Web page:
In these systems everything was under the control of the state. That means, that all media coverage, either, radio, newspapers or books were censored by the government in power, to make sure that nothing against the government could be said. Censorship was the biggest attack against the public opinion. People could not give their own opinion and demonstrations were forbidden. In a form of state like that, the only presumptions that one can make are that public opinion was almost defunct. People could only see what the people in power wanted to show them.

Apart from that, we need to bear in mind that the systems in these countries went further than censorship but rather they believed in the power of propaganda defined by Garth S. Jowett & Victoria O’Donnell trying ‘to achieve a response that furthers the desired intent of the propagandist’, made public opinion disappeared. Hitler for example said: ‘ “Propaganda, propaganda, propaganda. All that matters is propaganda” ’ and it worked, the public bought into the idea of a perfect race in Germany. And again in the Soviet Union, millions of kulaks were exterminated under the death silence of the State in 1918.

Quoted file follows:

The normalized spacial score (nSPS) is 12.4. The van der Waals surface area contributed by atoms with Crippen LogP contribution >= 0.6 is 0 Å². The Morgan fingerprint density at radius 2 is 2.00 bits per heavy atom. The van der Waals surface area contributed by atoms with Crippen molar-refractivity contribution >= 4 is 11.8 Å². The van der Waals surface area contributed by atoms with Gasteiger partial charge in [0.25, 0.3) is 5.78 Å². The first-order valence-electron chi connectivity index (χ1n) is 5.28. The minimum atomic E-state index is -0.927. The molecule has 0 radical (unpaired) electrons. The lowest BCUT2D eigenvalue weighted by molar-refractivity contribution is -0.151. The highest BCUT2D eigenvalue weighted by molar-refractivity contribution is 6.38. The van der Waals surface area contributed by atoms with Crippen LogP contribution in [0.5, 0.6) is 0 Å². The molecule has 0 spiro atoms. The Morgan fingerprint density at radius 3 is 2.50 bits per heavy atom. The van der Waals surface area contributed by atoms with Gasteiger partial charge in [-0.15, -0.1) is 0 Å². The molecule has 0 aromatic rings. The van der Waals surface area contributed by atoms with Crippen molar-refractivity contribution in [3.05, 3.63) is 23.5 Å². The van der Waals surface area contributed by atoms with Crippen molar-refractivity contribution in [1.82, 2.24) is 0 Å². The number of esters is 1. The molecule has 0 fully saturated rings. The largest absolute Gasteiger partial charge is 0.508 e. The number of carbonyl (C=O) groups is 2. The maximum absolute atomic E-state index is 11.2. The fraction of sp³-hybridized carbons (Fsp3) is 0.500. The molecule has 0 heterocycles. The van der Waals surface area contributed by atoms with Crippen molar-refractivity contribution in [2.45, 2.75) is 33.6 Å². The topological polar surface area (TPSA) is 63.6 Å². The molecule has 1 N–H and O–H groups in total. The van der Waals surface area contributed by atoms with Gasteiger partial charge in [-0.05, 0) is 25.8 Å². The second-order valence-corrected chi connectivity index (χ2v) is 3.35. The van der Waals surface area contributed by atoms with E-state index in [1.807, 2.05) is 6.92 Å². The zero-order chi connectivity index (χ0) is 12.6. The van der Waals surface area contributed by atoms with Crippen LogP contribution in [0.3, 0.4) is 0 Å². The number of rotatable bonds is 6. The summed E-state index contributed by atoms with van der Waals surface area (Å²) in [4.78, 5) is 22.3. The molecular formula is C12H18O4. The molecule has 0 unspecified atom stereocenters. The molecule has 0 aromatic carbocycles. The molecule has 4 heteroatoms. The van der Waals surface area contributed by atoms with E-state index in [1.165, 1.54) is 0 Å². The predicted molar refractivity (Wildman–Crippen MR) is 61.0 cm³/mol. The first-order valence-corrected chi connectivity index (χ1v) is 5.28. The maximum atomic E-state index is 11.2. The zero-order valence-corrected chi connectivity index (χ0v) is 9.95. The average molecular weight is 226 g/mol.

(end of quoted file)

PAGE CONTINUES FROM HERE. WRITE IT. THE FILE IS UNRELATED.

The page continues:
Fourthly, another factor is ‘the absence of inspiring peace aims during the Second World War’. Hitler had in mind two main objectives for the Second World War, which were ‘ first, to established German control in Europe, and the second (which might well come after his lifetime) to wrest control of the seas and world domination from Britain and the USA’. Both aims were quite demoralising. In practice this meant that the war was prolonged more than expected, which caused a delayed in the freedom of the public opinion. Throughout the war, Hitler made the German people think that the war was about to be won; ever-new levies of recruits were needed for the last effort.